DDU disappointed that GDC at back of the queue for regulatory reform

GDC not one of healthcare regulators prioritised for reform.

The Dental Defence Union (DDU) has expressed disappointment and dismay at a government announcement confirming that the General Dental Council (GDC) is not one of the healthcare regulators to be prioritised for reform.

A timetable has just been published by the Department of Health and Social Care on reforming healthcare professional regulators. The update confirms that along with the General Medical Council (GMC), the regulators to first benefit from reform will be the Nursing and Midwifery Council (NMC) and Health and Care Professions Council (HCPC). The Department says this is based on, "criteria including the size of registrant base, the need for reform, and regulators' readiness to implement the changes." It says it will then make changes for the remaining regulators, including the GDC, although no timetable is provided for this.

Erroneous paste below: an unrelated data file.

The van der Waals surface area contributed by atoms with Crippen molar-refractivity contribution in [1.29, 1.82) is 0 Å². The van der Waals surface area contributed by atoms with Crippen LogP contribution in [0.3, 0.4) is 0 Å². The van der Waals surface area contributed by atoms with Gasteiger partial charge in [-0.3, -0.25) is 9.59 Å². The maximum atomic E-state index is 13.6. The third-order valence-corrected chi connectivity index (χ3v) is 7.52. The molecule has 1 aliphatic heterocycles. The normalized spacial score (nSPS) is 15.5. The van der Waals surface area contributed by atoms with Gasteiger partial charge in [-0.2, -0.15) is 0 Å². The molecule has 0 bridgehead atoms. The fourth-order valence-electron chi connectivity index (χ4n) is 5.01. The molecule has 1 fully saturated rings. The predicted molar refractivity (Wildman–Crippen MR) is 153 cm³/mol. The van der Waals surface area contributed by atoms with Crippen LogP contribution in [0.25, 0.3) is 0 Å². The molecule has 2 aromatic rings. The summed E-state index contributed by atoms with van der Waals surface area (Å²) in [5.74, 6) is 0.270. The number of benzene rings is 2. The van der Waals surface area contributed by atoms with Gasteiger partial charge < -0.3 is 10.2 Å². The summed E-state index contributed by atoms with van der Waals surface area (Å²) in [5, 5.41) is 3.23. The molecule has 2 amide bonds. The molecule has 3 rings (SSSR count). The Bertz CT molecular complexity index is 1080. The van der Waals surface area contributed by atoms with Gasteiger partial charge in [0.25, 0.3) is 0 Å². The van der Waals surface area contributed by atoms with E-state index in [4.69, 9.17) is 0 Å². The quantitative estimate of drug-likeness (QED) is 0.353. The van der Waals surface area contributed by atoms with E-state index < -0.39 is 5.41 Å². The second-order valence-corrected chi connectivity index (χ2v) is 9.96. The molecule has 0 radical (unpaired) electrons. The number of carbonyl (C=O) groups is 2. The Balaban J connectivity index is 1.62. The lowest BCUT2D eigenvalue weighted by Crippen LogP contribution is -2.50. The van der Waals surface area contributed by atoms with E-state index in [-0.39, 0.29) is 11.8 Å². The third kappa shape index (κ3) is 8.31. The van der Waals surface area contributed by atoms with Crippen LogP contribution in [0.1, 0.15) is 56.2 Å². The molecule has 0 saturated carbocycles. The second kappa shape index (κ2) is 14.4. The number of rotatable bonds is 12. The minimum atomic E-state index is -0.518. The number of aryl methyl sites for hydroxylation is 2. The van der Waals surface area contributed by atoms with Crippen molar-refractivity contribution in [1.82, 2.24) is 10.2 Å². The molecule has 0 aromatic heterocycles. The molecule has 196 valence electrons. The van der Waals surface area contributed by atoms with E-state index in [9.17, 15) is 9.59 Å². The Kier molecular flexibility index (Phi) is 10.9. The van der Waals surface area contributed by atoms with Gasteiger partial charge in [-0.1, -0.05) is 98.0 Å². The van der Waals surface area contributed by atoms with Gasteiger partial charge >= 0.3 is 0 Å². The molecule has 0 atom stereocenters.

John Makin, head of the DDU, said:

"It is disappointing that the Department of Health and Social Care has put the GDC well down the list of regulators that will be given the powers it needs to reform regulation.

"We've repeatedly pointed out that dental professionals across the UK deserve to know that if they face the stress of a fitness to practise investigation, their regulator will be working to a modern, proportionate, and timely process. Currently, the GDC is operating under outdated legislation that disadvantages the profession, patients and the GDC itself.

"Last year, the MDU, the DDU's parent company, coordinated a letter with other healthcare leaders to the Secretary of State for Health, calling on the government not to delay fundamental reforms needed to modernise the regulators.

"We urge the Department of Health and Social Care to publish the legislation needed to modernise dental professional regulation. A fitness to practise process is one of the most stressful experiences a dental professional can have in their career, and current legislation is crying out for change."

This page was correct at publication on 20/02/2023. Any guidance is intended as general guidance for members only. If you are a member and need specific advice relating to your own circumstances, please contact one of our advisers.